These medical researchers, working with coronavirus patients in Wuhan, China, have found that 97% of their 1,014 patients with RT-PCR-confirmed diagnoses also had observed lung opacities on CT— a notable manifestation of pneumonia. In their report, the medical researchers have concluded that “CT imaging has high sensitivity for diagnosis of COVID-19”.

This is particularly welcome news, especially with shortages of real-time RT-PCR (reverse transcription-polymerase chain reaction), so far one of the most effective and accurate laboratory methods for detecting, tracking, and studying the coronavirus.

Further Investigation Needed

Meanwhile, another group of researchers has had less optimistic observations.

A team that had reviewed the CT scans of 112 cases of RT-PCR-confirmed COVID-19 from the Diamond Princess cruise ship reported that only 61%– or less than two-thirds– of cases exhibited pneumonia. Furthermore, 20% of symptomatic patients had negative CTs.

So while CT scans do show promise in the diagnosis of COVID-19, these results should not be overstated, cautioned The Lancet.

“The CT findings studied (e.g., ground-glass opacity, consolidation, etc.) are not specific for COVID-19. Similar results would probably be found if CT were used during an influenza epidemic, for example.”

Bringing A.I. Into The Picture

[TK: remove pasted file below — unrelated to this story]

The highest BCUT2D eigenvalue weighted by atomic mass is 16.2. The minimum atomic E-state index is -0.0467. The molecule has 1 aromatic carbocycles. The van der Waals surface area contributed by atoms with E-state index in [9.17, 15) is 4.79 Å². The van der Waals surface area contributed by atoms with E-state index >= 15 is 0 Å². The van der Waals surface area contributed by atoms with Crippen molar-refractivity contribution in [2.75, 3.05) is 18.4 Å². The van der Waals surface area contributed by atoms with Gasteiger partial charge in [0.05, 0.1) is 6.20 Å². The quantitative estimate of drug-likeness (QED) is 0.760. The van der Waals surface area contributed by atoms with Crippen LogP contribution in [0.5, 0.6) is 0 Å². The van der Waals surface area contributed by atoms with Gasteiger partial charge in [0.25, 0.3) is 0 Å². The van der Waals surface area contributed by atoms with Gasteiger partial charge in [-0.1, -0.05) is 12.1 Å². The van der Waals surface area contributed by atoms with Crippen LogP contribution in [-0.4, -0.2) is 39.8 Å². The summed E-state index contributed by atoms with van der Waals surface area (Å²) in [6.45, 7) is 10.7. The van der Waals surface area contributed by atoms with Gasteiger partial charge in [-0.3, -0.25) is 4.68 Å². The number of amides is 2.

Meanwhile, a medical devices company based in Huizhou, China is exploring the possibility of using an AI-powered imaging solution to aid in the detection of COVID-19

Huiying Medical, a member of Intel’s AI Builders program, claims to have developed the solution’s underpinning algorithms based on data from CT chest scans from over 4,000 coronavirus cases.

Huiying’s solution analyzes what’s known as ground-glass opacity (GGO) in the lungs, which indicates a partial filling of air spaces, as well as other indicators that inform a probability of suspected COVID-19 infection.

Huiying asserts that its solution should be useful in regions of the world without access to real-time RT-PCR. It only takes a day to install and only 2-3 seconds to process CT studies with 500 images.

Moreover, it has a claimed 96% novel coronavirus pneumonia (NCP) classification rate, and it’s designed to work either in the cloud or on-premises.